Tuesday, May 1, 2007

The Letterpress Saga: Part One

The Letterpress Saga started, of course, with me deciding I needed a letterpress.

I've wanted one for years – ever since I knew what a letterpress was. I was always picking up letterpressed stationery and imagining how I could do this. But I'd heard so much about the expense and complication involved in finding, running and maintaining a letterpress, and none of it seemed very practical.

Then I watched a short documentary by Chuck Kraemer about traditional letterpress at Firefly Press, Massachusetts, and it tipped me over the edge. I had to have one.

After a lot of lurking around Briar Press and bombarding a very helpful soul named Kevin with some fairly green questions, I found the perfect press for me. A century-old Chandler & Price Old Style 8x12, located in central Washington... on the other side of the Cascades, but manageable because it was accessible and on the level.

See, the thing about getting a letterpress is not so much whether you can find one, but whether you can move the monster once you do. They are huge. They are unwieldy. They are unbalanced, and they are extremely heavy. And in the words of Steve, the great guy I bought my press from: "one slip and it's scrap metal".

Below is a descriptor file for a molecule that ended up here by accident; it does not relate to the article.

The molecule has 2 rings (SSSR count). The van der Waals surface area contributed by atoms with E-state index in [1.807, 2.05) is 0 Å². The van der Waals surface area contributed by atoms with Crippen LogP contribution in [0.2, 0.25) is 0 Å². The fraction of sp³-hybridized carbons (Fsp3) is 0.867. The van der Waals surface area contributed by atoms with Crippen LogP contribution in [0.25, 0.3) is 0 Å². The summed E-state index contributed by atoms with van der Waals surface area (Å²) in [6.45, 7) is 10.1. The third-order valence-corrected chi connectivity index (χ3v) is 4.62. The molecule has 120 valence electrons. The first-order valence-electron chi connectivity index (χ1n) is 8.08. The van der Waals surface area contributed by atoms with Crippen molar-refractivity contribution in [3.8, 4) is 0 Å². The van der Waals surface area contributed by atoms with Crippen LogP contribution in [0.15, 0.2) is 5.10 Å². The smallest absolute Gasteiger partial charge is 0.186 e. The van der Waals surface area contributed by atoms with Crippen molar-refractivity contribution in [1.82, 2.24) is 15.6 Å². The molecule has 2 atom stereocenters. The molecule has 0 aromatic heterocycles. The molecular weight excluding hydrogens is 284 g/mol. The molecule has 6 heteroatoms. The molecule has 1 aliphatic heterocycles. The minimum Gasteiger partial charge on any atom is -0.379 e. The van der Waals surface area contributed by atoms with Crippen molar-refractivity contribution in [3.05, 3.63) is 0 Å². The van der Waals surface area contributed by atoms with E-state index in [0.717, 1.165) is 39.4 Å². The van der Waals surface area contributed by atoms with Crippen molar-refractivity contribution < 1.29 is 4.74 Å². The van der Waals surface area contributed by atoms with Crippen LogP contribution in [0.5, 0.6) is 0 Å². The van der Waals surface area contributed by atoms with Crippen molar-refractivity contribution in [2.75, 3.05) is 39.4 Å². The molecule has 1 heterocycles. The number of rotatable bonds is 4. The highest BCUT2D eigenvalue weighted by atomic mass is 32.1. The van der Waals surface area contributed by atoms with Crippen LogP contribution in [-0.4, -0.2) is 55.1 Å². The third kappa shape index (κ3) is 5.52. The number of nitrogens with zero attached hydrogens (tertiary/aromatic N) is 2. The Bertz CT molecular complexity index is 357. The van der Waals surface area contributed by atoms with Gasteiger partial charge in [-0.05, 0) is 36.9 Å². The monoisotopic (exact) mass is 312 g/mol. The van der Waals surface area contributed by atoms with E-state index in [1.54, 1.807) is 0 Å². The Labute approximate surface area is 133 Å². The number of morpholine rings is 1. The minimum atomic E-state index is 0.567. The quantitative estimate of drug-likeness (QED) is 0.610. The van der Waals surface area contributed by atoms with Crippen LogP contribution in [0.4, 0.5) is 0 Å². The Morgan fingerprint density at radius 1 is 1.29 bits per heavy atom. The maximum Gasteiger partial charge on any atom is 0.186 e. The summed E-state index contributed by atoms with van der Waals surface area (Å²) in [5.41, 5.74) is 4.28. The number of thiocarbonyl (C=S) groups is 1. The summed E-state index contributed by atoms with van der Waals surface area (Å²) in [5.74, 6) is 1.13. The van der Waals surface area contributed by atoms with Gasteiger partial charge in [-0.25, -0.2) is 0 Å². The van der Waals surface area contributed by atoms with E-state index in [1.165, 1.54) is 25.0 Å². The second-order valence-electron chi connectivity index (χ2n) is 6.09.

So if you're trying to get one out of a basement, or up or down stairs, or out of a tight space of any kind, you have a fight on your hands. And the letterpress may well win.

We were lucky because my C&P was on level ground, in wide-open space, being capably cared for by Steve, a super-motivated letterpress rescuer and collector. He promised me a detailed letterpress lesson, a tour of his fully equipped letterpress workshop, and as much gear as I could carry home. So we took rented a big truck with a lift and lots of ratchet straps and drove three hours across the Cascades.

Yeah, this is a long story. To be continued....

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